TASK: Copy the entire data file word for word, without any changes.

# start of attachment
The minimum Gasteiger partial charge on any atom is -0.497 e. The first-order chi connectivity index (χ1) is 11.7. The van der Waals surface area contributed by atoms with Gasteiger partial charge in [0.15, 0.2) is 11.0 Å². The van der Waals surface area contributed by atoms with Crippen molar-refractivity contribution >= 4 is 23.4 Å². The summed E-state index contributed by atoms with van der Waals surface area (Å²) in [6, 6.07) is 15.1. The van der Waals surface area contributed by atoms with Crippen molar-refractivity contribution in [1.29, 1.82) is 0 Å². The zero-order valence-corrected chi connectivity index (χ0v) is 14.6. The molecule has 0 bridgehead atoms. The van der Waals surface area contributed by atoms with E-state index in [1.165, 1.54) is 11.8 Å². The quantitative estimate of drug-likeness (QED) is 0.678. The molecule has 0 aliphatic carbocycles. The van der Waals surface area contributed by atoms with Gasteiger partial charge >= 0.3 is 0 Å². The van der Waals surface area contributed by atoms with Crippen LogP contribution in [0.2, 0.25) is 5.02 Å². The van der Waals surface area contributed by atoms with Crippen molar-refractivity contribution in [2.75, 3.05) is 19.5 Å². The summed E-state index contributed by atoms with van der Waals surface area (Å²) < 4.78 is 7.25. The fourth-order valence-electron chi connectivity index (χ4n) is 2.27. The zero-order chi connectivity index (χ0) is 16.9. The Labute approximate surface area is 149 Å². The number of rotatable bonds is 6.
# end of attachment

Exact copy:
The minimum Gasteiger partial charge on any atom is -0.497 e. The first-order chi connectivity index (χ1) is 11.7. The van der Waals surface area contributed by atoms with Gasteiger partial charge in [0.15, 0.2) is 11.0 Å². The van der Waals surface area contributed by atoms with Crippen molar-refractivity contribution >= 4 is 23.4 Å². The summed E-state index contributed by atoms with van der Waals surface area (Å²) in [6, 6.07) is 15.1. The van der Waals surface area contributed by atoms with Crippen molar-refractivity contribution in [1.29, 1.82) is 0 Å². The zero-order valence-corrected chi connectivity index (χ0v) is 14.6. The molecule has 0 bridgehead atoms. The van der Waals surface area contributed by atoms with E-state index in [1.165, 1.54) is 11.8 Å². The quantitative estimate of drug-likeness (QED) is 0.678. The molecule has 0 aliphatic carbocycles. The van der Waals surface area contributed by atoms with Gasteiger partial charge >= 0.3 is 0 Å². The van der Waals surface area contributed by atoms with Crippen LogP contribution in [0.2, 0.25) is 5.02 Å². The van der Waals surface area contributed by atoms with Crippen molar-refractivity contribution in [2.75, 3.05) is 19.5 Å². The summed E-state index contributed by atoms with van der Waals surface area (Å²) < 4.78 is 7.25. The fourth-order valence-electron chi connectivity index (χ4n) is 2.27. The zero-order chi connectivity index (χ0) is 16.9. The Labute approximate surface area is 149 Å². The number of rotatable bonds is 6.